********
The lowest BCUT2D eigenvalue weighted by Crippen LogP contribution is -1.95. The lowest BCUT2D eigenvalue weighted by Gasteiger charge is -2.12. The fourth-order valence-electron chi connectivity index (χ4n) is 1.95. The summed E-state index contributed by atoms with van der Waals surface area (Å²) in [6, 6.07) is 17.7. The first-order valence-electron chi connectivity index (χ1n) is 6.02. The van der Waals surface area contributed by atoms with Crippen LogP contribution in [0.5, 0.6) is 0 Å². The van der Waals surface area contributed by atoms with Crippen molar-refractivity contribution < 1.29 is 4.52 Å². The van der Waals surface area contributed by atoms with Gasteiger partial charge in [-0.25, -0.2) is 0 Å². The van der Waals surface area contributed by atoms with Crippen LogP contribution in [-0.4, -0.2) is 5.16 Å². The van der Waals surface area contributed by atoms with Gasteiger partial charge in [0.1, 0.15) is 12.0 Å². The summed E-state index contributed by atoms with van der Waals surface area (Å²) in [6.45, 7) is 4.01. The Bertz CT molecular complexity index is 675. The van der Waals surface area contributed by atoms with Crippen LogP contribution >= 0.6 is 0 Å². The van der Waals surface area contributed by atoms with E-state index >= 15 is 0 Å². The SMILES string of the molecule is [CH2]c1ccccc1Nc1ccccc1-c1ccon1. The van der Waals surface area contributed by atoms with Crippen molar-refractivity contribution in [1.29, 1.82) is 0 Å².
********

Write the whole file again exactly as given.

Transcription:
The lowest BCUT2D eigenvalue weighted by Crippen LogP contribution is -1.95. The lowest BCUT2D eigenvalue weighted by Gasteiger charge is -2.12. The fourth-order valence-electron chi connectivity index (χ4n) is 1.95. The summed E-state index contributed by atoms with van der Waals surface area (Å²) in [6, 6.07) is 17.7. The first-order valence-electron chi connectivity index (χ1n) is 6.02. The van der Waals surface area contributed by atoms with Crippen LogP contribution in [0.5, 0.6) is 0 Å². The van der Waals surface area contributed by atoms with Crippen molar-refractivity contribution < 1.29 is 4.52 Å². The van der Waals surface area contributed by atoms with Gasteiger partial charge in [-0.25, -0.2) is 0 Å². The van der Waals surface area contributed by atoms with Crippen LogP contribution in [-0.4, -0.2) is 5.16 Å². The van der Waals surface area contributed by atoms with Gasteiger partial charge in [0.1, 0.15) is 12.0 Å². The summed E-state index contributed by atoms with van der Waals surface area (Å²) in [6.45, 7) is 4.01. The Bertz CT molecular complexity index is 675. The van der Waals surface area contributed by atoms with Crippen LogP contribution >= 0.6 is 0 Å². The van der Waals surface area contributed by atoms with E-state index >= 15 is 0 Å². The SMILES string of the molecule is [CH2]c1ccccc1Nc1ccccc1-c1ccon1. The van der Waals surface area contributed by atoms with Crippen molar-refractivity contribution in [1.29, 1.82) is 0 Å².